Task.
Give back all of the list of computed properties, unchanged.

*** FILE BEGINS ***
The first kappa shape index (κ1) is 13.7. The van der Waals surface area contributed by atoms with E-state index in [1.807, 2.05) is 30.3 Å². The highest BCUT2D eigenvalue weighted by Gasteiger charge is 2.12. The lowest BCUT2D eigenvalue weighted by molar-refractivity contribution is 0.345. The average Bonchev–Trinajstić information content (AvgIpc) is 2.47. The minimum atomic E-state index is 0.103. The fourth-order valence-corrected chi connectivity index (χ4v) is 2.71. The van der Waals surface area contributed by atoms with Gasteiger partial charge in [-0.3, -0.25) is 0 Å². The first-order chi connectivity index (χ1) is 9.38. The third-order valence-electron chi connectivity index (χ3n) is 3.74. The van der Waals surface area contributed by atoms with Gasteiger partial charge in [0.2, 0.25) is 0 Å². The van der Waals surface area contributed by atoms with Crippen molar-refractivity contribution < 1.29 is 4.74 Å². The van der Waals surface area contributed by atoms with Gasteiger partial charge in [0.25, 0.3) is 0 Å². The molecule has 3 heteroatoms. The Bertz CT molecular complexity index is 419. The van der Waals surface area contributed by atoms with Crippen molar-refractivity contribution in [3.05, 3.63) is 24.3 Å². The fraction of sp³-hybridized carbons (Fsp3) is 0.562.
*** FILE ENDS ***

The first kappa shape index (κ1) is 13.7. The van der Waals surface area contributed by atoms with E-state index in [1.807, 2.05) is 30.3 Å². The highest BCUT2D eigenvalue weighted by Gasteiger charge is 2.12. The lowest BCUT2D eigenvalue weighted by molar-refractivity contribution is 0.345. The average Bonchev–Trinajstić information content (AvgIpc) is 2.47. The minimum atomic E-state index is 0.103. The fourth-order valence-corrected chi connectivity index (χ4v) is 2.71. The van der Waals surface area contributed by atoms with Gasteiger partial charge in [-0.3, -0.25) is 0 Å². The first-order chi connectivity index (χ1) is 9.38. The third-order valence-electron chi connectivity index (χ3n) is 3.74. The van der Waals surface area contributed by atoms with Gasteiger partial charge in [0.2, 0.25) is 0 Å². The van der Waals surface area contributed by atoms with Crippen molar-refractivity contribution < 1.29 is 4.74 Å². The van der Waals surface area contributed by atoms with Gasteiger partial charge in [0.25, 0.3) is 0 Å². The molecule has 3 heteroatoms. The Bertz CT molecular complexity index is 419. The van der Waals surface area contributed by atoms with Crippen molar-refractivity contribution in [3.05, 3.63) is 24.3 Å². The fraction of sp³-hybridized carbons (Fsp3) is 0.562.